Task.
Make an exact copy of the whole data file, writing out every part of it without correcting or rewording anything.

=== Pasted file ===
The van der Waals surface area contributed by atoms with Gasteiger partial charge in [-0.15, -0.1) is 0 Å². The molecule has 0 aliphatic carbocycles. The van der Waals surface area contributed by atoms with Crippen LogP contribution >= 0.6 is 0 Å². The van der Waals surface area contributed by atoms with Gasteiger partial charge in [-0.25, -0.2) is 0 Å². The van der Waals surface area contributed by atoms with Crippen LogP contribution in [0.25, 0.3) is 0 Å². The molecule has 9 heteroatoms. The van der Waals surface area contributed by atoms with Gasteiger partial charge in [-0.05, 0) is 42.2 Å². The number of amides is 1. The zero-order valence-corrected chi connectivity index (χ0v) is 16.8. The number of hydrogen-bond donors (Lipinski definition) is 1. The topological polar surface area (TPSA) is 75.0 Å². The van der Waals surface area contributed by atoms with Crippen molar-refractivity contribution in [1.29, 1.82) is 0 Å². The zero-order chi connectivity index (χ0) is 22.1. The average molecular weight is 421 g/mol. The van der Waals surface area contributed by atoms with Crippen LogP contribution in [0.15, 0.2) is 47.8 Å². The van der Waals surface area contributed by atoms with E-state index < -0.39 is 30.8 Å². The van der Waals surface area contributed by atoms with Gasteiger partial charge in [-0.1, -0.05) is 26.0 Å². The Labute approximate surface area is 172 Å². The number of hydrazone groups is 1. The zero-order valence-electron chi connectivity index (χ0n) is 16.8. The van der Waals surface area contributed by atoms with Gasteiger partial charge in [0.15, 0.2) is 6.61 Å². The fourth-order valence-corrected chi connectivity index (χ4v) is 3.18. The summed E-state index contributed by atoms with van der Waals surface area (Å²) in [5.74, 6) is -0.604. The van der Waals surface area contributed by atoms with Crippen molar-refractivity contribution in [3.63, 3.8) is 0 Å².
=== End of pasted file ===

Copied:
The van der Waals surface area contributed by atoms with Gasteiger partial charge in [-0.15, -0.1) is 0 Å². The molecule has 0 aliphatic carbocycles. The van der Waals surface area contributed by atoms with Crippen LogP contribution >= 0.6 is 0 Å². The van der Waals surface area contributed by atoms with Gasteiger partial charge in [-0.25, -0.2) is 0 Å². The van der Waals surface area contributed by atoms with Crippen LogP contribution in [0.25, 0.3) is 0 Å². The molecule has 9 heteroatoms. The van der Waals surface area contributed by atoms with Gasteiger partial charge in [-0.05, 0) is 42.2 Å². The number of amides is 1. The zero-order valence-corrected chi connectivity index (χ0v) is 16.8. The number of hydrogen-bond donors (Lipinski definition) is 1. The topological polar surface area (TPSA) is 75.0 Å². The van der Waals surface area contributed by atoms with Crippen molar-refractivity contribution in [1.29, 1.82) is 0 Å². The zero-order chi connectivity index (χ0) is 22.1. The average molecular weight is 421 g/mol. The van der Waals surface area contributed by atoms with Crippen LogP contribution in [0.15, 0.2) is 47.8 Å². The van der Waals surface area contributed by atoms with E-state index < -0.39 is 30.8 Å². The van der Waals surface area contributed by atoms with Gasteiger partial charge in [-0.1, -0.05) is 26.0 Å². The Labute approximate surface area is 172 Å². The number of hydrazone groups is 1. The zero-order valence-electron chi connectivity index (χ0n) is 16.8. The van der Waals surface area contributed by atoms with Gasteiger partial charge in [0.15, 0.2) is 6.61 Å². The fourth-order valence-corrected chi connectivity index (χ4v) is 3.18. The summed E-state index contributed by atoms with van der Waals surface area (Å²) in [5.74, 6) is -0.604. The van der Waals surface area contributed by atoms with Crippen molar-refractivity contribution in [3.63, 3.8) is 0 Å².